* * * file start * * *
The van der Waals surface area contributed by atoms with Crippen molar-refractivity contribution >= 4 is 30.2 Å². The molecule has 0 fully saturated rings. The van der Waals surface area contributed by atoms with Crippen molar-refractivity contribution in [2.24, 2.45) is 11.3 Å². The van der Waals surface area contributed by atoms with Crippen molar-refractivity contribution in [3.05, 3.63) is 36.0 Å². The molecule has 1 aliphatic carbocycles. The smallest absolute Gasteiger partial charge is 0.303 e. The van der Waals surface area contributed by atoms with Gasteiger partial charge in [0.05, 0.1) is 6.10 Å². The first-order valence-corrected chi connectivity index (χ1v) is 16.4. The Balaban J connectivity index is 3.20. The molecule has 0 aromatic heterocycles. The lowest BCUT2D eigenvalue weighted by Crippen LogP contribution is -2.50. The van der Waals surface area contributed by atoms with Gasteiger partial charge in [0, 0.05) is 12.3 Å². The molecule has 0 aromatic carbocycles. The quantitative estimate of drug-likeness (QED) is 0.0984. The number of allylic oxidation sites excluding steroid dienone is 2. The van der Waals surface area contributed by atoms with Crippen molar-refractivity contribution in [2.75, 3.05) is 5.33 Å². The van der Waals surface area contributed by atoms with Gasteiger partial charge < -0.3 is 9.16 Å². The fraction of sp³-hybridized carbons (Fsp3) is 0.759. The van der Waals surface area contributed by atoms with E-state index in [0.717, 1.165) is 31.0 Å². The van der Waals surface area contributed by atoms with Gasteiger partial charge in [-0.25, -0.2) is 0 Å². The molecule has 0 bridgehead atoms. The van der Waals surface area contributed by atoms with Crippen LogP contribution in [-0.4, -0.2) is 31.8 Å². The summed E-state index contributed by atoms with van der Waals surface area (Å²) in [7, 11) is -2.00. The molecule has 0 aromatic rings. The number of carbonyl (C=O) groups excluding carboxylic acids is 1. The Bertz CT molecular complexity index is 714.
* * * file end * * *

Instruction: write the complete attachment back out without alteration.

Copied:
The van der Waals surface area contributed by atoms with Crippen molar-refractivity contribution >= 4 is 30.2 Å². The molecule has 0 fully saturated rings. The van der Waals surface area contributed by atoms with Crippen molar-refractivity contribution in [2.24, 2.45) is 11.3 Å². The van der Waals surface area contributed by atoms with Crippen molar-refractivity contribution in [3.05, 3.63) is 36.0 Å². The molecule has 1 aliphatic carbocycles. The smallest absolute Gasteiger partial charge is 0.303 e. The van der Waals surface area contributed by atoms with Gasteiger partial charge in [0.05, 0.1) is 6.10 Å². The first-order valence-corrected chi connectivity index (χ1v) is 16.4. The Balaban J connectivity index is 3.20. The molecule has 0 aromatic heterocycles. The lowest BCUT2D eigenvalue weighted by Crippen LogP contribution is -2.50. The van der Waals surface area contributed by atoms with Gasteiger partial charge in [0, 0.05) is 12.3 Å². The molecule has 0 aromatic carbocycles. The quantitative estimate of drug-likeness (QED) is 0.0984. The number of allylic oxidation sites excluding steroid dienone is 2. The van der Waals surface area contributed by atoms with Crippen molar-refractivity contribution in [2.75, 3.05) is 5.33 Å². The van der Waals surface area contributed by atoms with Gasteiger partial charge < -0.3 is 9.16 Å². The fraction of sp³-hybridized carbons (Fsp3) is 0.759. The van der Waals surface area contributed by atoms with E-state index in [0.717, 1.165) is 31.0 Å². The van der Waals surface area contributed by atoms with Gasteiger partial charge in [-0.25, -0.2) is 0 Å². The molecule has 0 bridgehead atoms. The van der Waals surface area contributed by atoms with Crippen LogP contribution in [-0.4, -0.2) is 31.8 Å². The summed E-state index contributed by atoms with van der Waals surface area (Å²) in [7, 11) is -2.00. The molecule has 0 aromatic rings. The number of carbonyl (C=O) groups excluding carboxylic acids is 1. The Bertz CT molecular complexity index is 714.